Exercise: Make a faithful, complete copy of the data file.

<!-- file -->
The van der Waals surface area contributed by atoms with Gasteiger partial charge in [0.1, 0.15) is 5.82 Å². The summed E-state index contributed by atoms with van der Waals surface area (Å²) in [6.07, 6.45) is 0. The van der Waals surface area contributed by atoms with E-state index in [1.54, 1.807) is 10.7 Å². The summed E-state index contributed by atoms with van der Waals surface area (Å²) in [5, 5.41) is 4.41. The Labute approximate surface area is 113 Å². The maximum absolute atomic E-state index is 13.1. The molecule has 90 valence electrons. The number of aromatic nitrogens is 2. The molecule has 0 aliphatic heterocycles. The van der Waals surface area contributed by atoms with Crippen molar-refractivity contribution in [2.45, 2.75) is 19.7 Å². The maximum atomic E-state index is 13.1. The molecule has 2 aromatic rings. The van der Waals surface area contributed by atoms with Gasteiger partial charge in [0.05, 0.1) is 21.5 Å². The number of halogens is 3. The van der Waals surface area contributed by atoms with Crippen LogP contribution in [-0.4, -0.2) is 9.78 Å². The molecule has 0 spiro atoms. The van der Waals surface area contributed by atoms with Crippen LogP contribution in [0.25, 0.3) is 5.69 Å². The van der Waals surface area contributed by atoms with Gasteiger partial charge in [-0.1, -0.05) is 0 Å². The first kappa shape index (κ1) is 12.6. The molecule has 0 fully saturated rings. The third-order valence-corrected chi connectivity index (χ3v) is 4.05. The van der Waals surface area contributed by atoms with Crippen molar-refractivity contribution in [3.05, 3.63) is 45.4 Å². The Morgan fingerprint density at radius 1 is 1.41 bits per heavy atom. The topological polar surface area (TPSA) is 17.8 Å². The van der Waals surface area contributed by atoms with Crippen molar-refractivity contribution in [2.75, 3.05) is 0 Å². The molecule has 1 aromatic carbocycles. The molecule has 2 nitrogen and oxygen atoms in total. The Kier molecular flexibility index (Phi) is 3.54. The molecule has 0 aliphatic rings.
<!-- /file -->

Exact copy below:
The van der Waals surface area contributed by atoms with Gasteiger partial charge in [0.1, 0.15) is 5.82 Å². The summed E-state index contributed by atoms with van der Waals surface area (Å²) in [6.07, 6.45) is 0. The van der Waals surface area contributed by atoms with E-state index in [1.54, 1.807) is 10.7 Å². The summed E-state index contributed by atoms with van der Waals surface area (Å²) in [5, 5.41) is 4.41. The Labute approximate surface area is 113 Å². The maximum absolute atomic E-state index is 13.1. The molecule has 90 valence electrons. The number of aromatic nitrogens is 2. The molecule has 0 aliphatic heterocycles. The van der Waals surface area contributed by atoms with Crippen molar-refractivity contribution in [2.45, 2.75) is 19.7 Å². The maximum atomic E-state index is 13.1. The molecule has 2 aromatic rings. The van der Waals surface area contributed by atoms with Gasteiger partial charge in [0.05, 0.1) is 21.5 Å². The number of halogens is 3. The van der Waals surface area contributed by atoms with Crippen LogP contribution in [-0.4, -0.2) is 9.78 Å². The molecule has 0 spiro atoms. The van der Waals surface area contributed by atoms with Crippen LogP contribution in [0.25, 0.3) is 5.69 Å². The van der Waals surface area contributed by atoms with Gasteiger partial charge in [-0.1, -0.05) is 0 Å². The first kappa shape index (κ1) is 12.6. The molecule has 0 fully saturated rings. The third-order valence-corrected chi connectivity index (χ3v) is 4.05. The van der Waals surface area contributed by atoms with Crippen molar-refractivity contribution in [3.05, 3.63) is 45.4 Å². The Morgan fingerprint density at radius 1 is 1.41 bits per heavy atom. The topological polar surface area (TPSA) is 17.8 Å². The van der Waals surface area contributed by atoms with Crippen molar-refractivity contribution in [2.75, 3.05) is 0 Å². The molecule has 1 aromatic carbocycles. The molecule has 2 nitrogen and oxygen atoms in total. The Kier molecular flexibility index (Phi) is 3.54. The molecule has 0 aliphatic rings.